d) If you haven't used it in months.
Keeping products we think we might use in the future seems practical, but this mentality will also come haunt you in the future. Those unused products in your vanity are proof. To deal with this, Jillian employs her anti-sentimentality rule once more. "If I don't use anything for months, I throw it away, or give it to my mom if it's barely used and it looks brand-new. There's no use waiting for the product to expire and just letting it sit around. Either throw it or let someone else use it!"
e) If you don't like it as much as you did before.
There will be products that you'll change your mind about or lose interest in overtime. According to Jillian, when she finds that a product doesn't work the same way anymore or when she simply grows out of it, she considers it for disposal. "If this goes on for months, I throw the item away," she resolves.
4. Donate responsibly.
Sadly, no matter how sterile you are with your products, not everything is safe to give away. Skincare and makeup that are packaged in pots or jars, for example, are prone to continamination especially when they weren't used with a spatula or brush. On the other hand, those dispensed with a pump or powder type products are safer to pass on. That said, it still depends on the current state of the item and who'll be receiving it.
In Jillian's case, she gives away products when she has used it only once and found that it doesn't suit her. As for her usual recipients, she shares, "I only give products I have sterilized to my immediate family, like my mom or sister." Don't have enough beauty lovers in your circle? Consider donating to causes like The Foundation Foundation, a volunteer group that gives gently used beauty products to victims of sex trafficking.
5. Be strict with what goes to your "keep" pile.
The whole point of decluttering is to only keep what you really need, or in Marie Kondo-speak, what "sparks joy." For Jillian, this means products she uses regularly or at least once every two weeks. "This encourages me to rotate products I use, to make sure nothing goes to waste before they expire. It also helps me keep my collection lean and manageable," she explains.
We know doing this becomes challenging for high-end items, but you just have to go for it! "It's always tough to throw away pretty packaging or luxury brands," the Cosmo.ph EIC admits, "but TBH, they are not worth the clutter. As I said, I'm practical, not sentimental, when it comes to makeup and skincare. If it doesn't work or if it's expired, toss it! I love my skin more." For one, Jill says that if her skin has reacted negatively to a product, no matter how expensive it is, she ditches it. In fact, the more you do it, the easier it'll become!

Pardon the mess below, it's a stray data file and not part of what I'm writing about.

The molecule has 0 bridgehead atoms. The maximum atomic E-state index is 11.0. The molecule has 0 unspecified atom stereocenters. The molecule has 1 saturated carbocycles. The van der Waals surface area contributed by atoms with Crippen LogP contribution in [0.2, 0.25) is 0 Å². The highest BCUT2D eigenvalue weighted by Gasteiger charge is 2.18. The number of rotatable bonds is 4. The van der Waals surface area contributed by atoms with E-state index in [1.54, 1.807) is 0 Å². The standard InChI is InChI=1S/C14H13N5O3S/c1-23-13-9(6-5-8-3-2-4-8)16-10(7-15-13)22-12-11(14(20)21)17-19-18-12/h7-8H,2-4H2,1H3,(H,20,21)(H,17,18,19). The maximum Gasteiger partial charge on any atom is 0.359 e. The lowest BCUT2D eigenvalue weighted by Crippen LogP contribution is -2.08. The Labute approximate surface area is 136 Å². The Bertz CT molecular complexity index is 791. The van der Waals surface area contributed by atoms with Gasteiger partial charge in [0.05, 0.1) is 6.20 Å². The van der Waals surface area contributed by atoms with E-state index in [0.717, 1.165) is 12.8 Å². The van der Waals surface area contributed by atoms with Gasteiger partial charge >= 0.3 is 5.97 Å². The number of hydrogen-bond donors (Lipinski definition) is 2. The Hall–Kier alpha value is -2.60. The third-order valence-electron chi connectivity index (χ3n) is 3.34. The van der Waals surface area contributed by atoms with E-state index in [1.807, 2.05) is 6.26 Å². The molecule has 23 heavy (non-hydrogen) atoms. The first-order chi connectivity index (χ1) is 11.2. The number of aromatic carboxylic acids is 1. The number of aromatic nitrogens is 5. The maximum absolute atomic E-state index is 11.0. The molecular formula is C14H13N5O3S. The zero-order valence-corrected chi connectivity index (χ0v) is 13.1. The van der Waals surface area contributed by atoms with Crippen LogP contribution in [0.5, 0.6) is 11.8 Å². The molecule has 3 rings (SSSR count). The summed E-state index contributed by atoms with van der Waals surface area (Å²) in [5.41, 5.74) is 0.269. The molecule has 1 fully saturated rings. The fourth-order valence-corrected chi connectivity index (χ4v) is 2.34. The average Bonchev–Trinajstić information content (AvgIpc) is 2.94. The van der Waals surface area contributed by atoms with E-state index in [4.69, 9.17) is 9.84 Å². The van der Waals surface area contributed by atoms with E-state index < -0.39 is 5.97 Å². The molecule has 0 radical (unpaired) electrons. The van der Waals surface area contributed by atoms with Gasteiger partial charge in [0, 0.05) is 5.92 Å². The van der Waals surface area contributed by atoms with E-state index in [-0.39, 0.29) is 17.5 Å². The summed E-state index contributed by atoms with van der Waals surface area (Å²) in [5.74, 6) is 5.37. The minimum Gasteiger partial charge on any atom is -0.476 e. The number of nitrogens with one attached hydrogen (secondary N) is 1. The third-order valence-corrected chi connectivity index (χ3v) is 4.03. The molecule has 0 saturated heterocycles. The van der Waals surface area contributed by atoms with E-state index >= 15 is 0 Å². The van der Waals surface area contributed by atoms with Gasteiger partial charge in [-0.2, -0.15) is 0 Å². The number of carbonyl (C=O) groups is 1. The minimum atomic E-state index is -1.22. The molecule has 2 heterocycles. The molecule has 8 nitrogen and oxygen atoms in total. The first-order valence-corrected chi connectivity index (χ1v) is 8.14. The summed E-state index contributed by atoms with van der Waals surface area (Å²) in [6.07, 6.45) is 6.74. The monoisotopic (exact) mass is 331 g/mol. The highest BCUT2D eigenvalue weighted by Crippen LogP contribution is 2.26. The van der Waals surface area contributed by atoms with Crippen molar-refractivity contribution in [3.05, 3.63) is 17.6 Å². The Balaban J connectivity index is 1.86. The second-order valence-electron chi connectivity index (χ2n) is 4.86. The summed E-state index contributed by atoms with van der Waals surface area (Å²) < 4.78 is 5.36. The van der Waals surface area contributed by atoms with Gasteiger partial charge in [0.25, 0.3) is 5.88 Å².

6. Categorize to organize.
Since Jillian is consistently sent products to try, she tries to organize them the moment she receives them. "[Press samples] usually pile up during summer and the holidays, when brands tend to have more stuff to introduce to the market. I remember going on vacation leave and returning to my desk that had a mini mountain of products. It was like Christmas!"
However, the editor clarifies that most of the products she receives from brands are handed over to Cosmo's beauty department for testing. She says she only keeps around 40% of the products, and here are her tips for organizing those:
a) Use clear storage containers.
"As for the 40% I keep, I add them to my vanity at home, which I like to keep organized using clear acrylic containers," says the editor. "You know how Marie Kondo uses boxes to compartmentalize? I do exactly that. Multiple small boxes for every single thing: lippies, foundations, pencils, brushes, and miscellaneous tubes.
Jillian says clear containers help her find products easily at home. "You'd be surprised how many storage options you can find from your kitchen: Mason jars, wine glasses, and pretty bowls and tea cups can be interesting accent pieces for your vanity," she suggests.
b) Assign categories for each container.
Grouping your products into different categories immediately reduces the mess in your collection. It'll also make things easier to spot when you're looking for a specific product. For makeup, separating base products from those for eyes and lips is a great start. You can even assign a container for products nearing their expiry date so you're more likely to use them up. Arranging them in the order you use them or labeling the containers itself should help make things easier to spot as well!
Got any more decluttering tips? Let us know in the comments below!